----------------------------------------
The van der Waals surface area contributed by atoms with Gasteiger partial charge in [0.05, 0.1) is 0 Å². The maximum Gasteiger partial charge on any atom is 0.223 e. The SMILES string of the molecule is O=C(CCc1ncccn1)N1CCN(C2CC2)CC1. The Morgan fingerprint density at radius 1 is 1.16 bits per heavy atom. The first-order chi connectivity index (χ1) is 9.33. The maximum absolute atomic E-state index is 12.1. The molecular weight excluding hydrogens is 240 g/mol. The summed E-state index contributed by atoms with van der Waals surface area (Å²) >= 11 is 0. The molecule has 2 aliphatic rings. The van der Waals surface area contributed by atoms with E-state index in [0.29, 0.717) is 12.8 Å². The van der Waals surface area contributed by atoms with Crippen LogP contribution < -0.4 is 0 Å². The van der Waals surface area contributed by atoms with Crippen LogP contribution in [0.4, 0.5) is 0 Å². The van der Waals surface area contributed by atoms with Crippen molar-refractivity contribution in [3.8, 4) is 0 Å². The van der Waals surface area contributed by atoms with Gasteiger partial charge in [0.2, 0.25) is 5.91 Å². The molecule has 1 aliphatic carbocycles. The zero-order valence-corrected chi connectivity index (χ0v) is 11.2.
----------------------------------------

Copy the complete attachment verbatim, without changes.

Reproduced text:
The van der Waals surface area contributed by atoms with Gasteiger partial charge in [0.05, 0.1) is 0 Å². The maximum Gasteiger partial charge on any atom is 0.223 e. The SMILES string of the molecule is O=C(CCc1ncccn1)N1CCN(C2CC2)CC1. The Morgan fingerprint density at radius 1 is 1.16 bits per heavy atom. The first-order chi connectivity index (χ1) is 9.33. The maximum absolute atomic E-state index is 12.1. The molecular weight excluding hydrogens is 240 g/mol. The summed E-state index contributed by atoms with van der Waals surface area (Å²) >= 11 is 0. The molecule has 2 aliphatic rings. The van der Waals surface area contributed by atoms with E-state index in [0.29, 0.717) is 12.8 Å². The van der Waals surface area contributed by atoms with Crippen LogP contribution < -0.4 is 0 Å². The van der Waals surface area contributed by atoms with Crippen LogP contribution in [0.4, 0.5) is 0 Å². The van der Waals surface area contributed by atoms with Crippen molar-refractivity contribution in [3.8, 4) is 0 Å². The van der Waals surface area contributed by atoms with Gasteiger partial charge in [0.2, 0.25) is 5.91 Å². The molecule has 1 aliphatic carbocycles. The zero-order valence-corrected chi connectivity index (χ0v) is 11.2.